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The Secret: Is It Worth Knowing?

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Recently, a new wave of popularity regarding the “Law of Attraction” has taken the public and press over by storm. The Secret, a documentary of interviews, stories, and dramatizations of the Law of Attraction, is the main culprit behind this phenomenon.


What exactly is the Law of Attraction? It’s a theory that can essentially be summarized in three words: “like attracts like.” The Secret claims that you attract everything you desire into your life. Your life and destiny are merely the manifestation of your thoughts. Like your thoughts, the Law of Attraction is constantly working and creating. We have 60,000 thoughts a day. When we’re feeling good emotionally, we have positive thoughts, which attract positive circumstances and positive people. Likewise, if you focus on something negative, you’re simultaneously creating more of it. The Law of Attraction doesn’t discriminate—it responds to your thoughts, both good and bad. If you’re late for school and you keep thinking, “I don’t want to be late, I don’t want to be late,” chances are, you’ll get stuck in traffic, you’ll get stopped by the disciplinarian for wearing flip-flops, and you’ll consequently call your thoughts into existence.


The Secret‘s website claims, “This is The Secret to everything – the secret to unlimited joy, health, money, relationships, love, youth […] It could change your life forever.” Is this a little mind-boggling? Yes. Is it too good to be true? Perhaps. But don’t be so quick to label this off as pseudoscience New Age trash yet—The Secret and the Law of Attraction have been featured on Oprah, the Larry King Show, and the Ellen Degeneres Show, and it has already gained a multitude of followers in its short time under the spotlight.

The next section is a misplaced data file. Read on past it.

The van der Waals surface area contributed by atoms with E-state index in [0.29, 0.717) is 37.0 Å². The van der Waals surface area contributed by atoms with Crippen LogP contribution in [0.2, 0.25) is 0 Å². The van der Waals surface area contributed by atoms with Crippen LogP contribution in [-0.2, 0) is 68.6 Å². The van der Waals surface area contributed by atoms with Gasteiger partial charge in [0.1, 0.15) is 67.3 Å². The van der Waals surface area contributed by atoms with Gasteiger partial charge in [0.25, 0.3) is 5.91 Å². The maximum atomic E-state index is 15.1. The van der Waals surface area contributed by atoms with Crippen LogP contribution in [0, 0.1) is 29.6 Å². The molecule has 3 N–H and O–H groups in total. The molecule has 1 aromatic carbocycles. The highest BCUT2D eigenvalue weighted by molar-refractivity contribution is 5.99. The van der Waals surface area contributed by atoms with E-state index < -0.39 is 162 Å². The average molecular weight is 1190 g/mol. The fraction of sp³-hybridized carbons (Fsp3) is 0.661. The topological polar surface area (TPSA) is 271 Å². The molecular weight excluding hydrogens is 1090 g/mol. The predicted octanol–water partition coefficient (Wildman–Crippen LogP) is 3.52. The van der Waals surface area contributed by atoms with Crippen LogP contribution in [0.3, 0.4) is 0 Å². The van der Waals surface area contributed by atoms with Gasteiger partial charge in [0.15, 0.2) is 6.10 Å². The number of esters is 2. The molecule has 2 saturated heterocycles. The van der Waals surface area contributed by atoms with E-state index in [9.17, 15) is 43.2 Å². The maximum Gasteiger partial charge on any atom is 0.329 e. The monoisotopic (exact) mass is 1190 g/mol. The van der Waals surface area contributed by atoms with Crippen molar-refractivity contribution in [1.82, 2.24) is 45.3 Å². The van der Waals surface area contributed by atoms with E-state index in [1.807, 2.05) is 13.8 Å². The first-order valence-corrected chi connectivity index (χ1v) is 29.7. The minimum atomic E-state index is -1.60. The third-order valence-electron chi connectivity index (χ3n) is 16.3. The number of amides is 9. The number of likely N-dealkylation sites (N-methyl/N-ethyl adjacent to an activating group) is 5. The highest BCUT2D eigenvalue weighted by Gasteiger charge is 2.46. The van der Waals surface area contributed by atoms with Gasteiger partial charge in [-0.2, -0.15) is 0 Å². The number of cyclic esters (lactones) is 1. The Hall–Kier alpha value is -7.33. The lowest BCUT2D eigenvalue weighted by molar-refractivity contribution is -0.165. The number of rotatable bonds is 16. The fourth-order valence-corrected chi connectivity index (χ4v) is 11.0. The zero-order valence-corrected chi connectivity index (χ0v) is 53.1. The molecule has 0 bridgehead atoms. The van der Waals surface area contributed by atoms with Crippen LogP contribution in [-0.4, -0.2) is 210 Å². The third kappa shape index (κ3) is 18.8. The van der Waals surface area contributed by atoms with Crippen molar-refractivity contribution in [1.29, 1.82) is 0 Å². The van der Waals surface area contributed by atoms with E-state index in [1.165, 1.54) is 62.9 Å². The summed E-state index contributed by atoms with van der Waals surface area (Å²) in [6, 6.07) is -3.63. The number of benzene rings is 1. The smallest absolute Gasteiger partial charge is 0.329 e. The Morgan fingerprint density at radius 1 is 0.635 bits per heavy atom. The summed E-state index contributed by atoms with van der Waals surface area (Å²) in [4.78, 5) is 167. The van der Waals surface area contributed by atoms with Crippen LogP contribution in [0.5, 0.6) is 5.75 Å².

(“All we are is the result of all we have thought.” —Buddha.) There is a three step process involved: ask, believe, and receive. You’re supposed to decide what you want, write it down in present tense (believing that you already have it: “I’m so happy that I have...”) and generate the feelings of having it in your possession. Don’t let your faith waver; don’t let yourself become doubtful or disappointed. Supposedly, you’ll eventually attract your object of desire or you’ll find some sort of inspiration on how to obtain it.


(“Imagination is everything. It is the preview of life’s coming attractions.”—Einstein.) Does the name Jack Canfield ring a bell? What about Chicken Soup for the Soul? Canfield, the successful author and a believer in the Law of Attraction, shares his story in the documentary. He had a “Secret teacher” who introduced him to the Law of Attraction. Amazingly enough, after a few years of believing and visualizing, he went from making $8,000 a year to making a couple million from the bestseller.


We are already employing the powers of The Secret without realizing it. Placebos, for example, show the immense power of the human mind to affect one’s body and life. Furthermore, while we’re using energy to fight poverty, terrorism, and drugs, we may be inadvertently creating more of it. As Mother Theresa once said, “Do not invite me to an anti-war rally…but call me when the peace rally starts.”


Conclusion? It’s best for you to decide for yourself. Whether you believe The Secret has the potential to be life-changing or whether you think it’s just a bunch of bull, you can’t help but respect the philosophy behind it. After all, who couldn’t use a little bit more of a positive attitude in their life?



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